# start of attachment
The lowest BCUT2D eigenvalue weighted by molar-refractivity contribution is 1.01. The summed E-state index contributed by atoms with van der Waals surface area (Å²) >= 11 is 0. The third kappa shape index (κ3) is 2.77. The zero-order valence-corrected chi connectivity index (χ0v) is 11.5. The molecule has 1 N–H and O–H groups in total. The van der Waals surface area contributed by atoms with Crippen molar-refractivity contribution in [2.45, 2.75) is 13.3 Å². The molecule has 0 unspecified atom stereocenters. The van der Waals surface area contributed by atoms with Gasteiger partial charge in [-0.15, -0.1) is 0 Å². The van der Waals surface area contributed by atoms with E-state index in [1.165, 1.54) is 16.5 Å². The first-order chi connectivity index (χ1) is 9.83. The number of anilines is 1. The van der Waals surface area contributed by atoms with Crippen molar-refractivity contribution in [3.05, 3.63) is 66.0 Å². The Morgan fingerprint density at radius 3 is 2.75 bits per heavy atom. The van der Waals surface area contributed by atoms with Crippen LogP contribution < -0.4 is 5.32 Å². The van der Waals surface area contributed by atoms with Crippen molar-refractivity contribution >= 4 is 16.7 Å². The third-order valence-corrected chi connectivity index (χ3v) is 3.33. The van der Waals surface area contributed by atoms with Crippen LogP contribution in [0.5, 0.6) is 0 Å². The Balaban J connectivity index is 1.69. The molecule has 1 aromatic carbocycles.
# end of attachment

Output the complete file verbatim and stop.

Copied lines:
The lowest BCUT2D eigenvalue weighted by molar-refractivity contribution is 1.01. The summed E-state index contributed by atoms with van der Waals surface area (Å²) >= 11 is 0. The third kappa shape index (κ3) is 2.77. The zero-order valence-corrected chi connectivity index (χ0v) is 11.5. The molecule has 1 N–H and O–H groups in total. The van der Waals surface area contributed by atoms with Crippen molar-refractivity contribution in [2.45, 2.75) is 13.3 Å². The molecule has 0 unspecified atom stereocenters. The van der Waals surface area contributed by atoms with Gasteiger partial charge in [-0.15, -0.1) is 0 Å². The van der Waals surface area contributed by atoms with E-state index in [1.165, 1.54) is 16.5 Å². The first-order chi connectivity index (χ1) is 9.83. The number of anilines is 1. The van der Waals surface area contributed by atoms with Crippen molar-refractivity contribution in [3.05, 3.63) is 66.0 Å². The Morgan fingerprint density at radius 3 is 2.75 bits per heavy atom. The van der Waals surface area contributed by atoms with Crippen LogP contribution < -0.4 is 5.32 Å². The van der Waals surface area contributed by atoms with Crippen molar-refractivity contribution >= 4 is 16.7 Å². The third-order valence-corrected chi connectivity index (χ3v) is 3.33. The van der Waals surface area contributed by atoms with Crippen LogP contribution in [0.5, 0.6) is 0 Å². The Balaban J connectivity index is 1.69. The molecule has 1 aromatic carbocycles.